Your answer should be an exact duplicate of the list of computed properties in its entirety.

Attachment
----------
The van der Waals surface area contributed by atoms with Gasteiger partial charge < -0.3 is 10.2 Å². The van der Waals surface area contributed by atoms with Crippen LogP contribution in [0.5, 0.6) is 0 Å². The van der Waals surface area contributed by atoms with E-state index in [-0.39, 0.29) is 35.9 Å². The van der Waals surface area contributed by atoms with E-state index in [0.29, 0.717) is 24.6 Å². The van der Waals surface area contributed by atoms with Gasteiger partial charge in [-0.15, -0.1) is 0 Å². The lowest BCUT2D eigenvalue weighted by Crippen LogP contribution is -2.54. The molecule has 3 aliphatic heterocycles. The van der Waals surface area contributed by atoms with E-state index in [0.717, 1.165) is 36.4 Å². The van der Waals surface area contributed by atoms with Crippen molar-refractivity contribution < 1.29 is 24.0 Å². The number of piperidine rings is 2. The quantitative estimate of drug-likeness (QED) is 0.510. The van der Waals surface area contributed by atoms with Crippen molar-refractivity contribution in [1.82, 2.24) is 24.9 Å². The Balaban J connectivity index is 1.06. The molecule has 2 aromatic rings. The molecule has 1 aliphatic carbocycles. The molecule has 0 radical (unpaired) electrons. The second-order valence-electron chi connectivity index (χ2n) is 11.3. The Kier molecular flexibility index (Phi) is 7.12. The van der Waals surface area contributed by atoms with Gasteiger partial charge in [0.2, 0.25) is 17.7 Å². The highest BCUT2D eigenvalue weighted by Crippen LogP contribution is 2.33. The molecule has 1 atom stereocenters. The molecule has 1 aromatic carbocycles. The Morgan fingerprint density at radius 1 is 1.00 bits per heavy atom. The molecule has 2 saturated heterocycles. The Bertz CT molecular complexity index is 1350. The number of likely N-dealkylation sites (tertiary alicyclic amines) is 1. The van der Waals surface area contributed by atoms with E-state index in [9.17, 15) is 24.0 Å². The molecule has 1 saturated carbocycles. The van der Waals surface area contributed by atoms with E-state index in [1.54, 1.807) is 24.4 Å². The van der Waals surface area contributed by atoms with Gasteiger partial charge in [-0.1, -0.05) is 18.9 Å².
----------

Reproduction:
The van der Waals surface area contributed by atoms with Gasteiger partial charge < -0.3 is 10.2 Å². The van der Waals surface area contributed by atoms with Crippen LogP contribution in [0.5, 0.6) is 0 Å². The van der Waals surface area contributed by atoms with E-state index in [-0.39, 0.29) is 35.9 Å². The van der Waals surface area contributed by atoms with E-state index in [0.29, 0.717) is 24.6 Å². The van der Waals surface area contributed by atoms with Gasteiger partial charge in [-0.15, -0.1) is 0 Å². The lowest BCUT2D eigenvalue weighted by Crippen LogP contribution is -2.54. The molecule has 3 aliphatic heterocycles. The van der Waals surface area contributed by atoms with E-state index in [0.717, 1.165) is 36.4 Å². The van der Waals surface area contributed by atoms with Crippen molar-refractivity contribution < 1.29 is 24.0 Å². The number of piperidine rings is 2. The quantitative estimate of drug-likeness (QED) is 0.510. The van der Waals surface area contributed by atoms with Crippen molar-refractivity contribution in [1.82, 2.24) is 24.9 Å². The Balaban J connectivity index is 1.06. The molecule has 2 aromatic rings. The molecule has 1 aliphatic carbocycles. The molecule has 0 radical (unpaired) electrons. The second-order valence-electron chi connectivity index (χ2n) is 11.3. The Kier molecular flexibility index (Phi) is 7.12. The van der Waals surface area contributed by atoms with Gasteiger partial charge in [0.2, 0.25) is 17.7 Å². The highest BCUT2D eigenvalue weighted by Crippen LogP contribution is 2.33. The molecule has 1 atom stereocenters. The molecule has 1 aromatic carbocycles. The Morgan fingerprint density at radius 1 is 1.00 bits per heavy atom. The molecule has 2 saturated heterocycles. The Bertz CT molecular complexity index is 1350. The number of likely N-dealkylation sites (tertiary alicyclic amines) is 1. The van der Waals surface area contributed by atoms with E-state index in [9.17, 15) is 24.0 Å². The molecule has 1 saturated carbocycles. The van der Waals surface area contributed by atoms with E-state index in [1.54, 1.807) is 24.4 Å². The van der Waals surface area contributed by atoms with Gasteiger partial charge in [-0.1, -0.05) is 18.9 Å².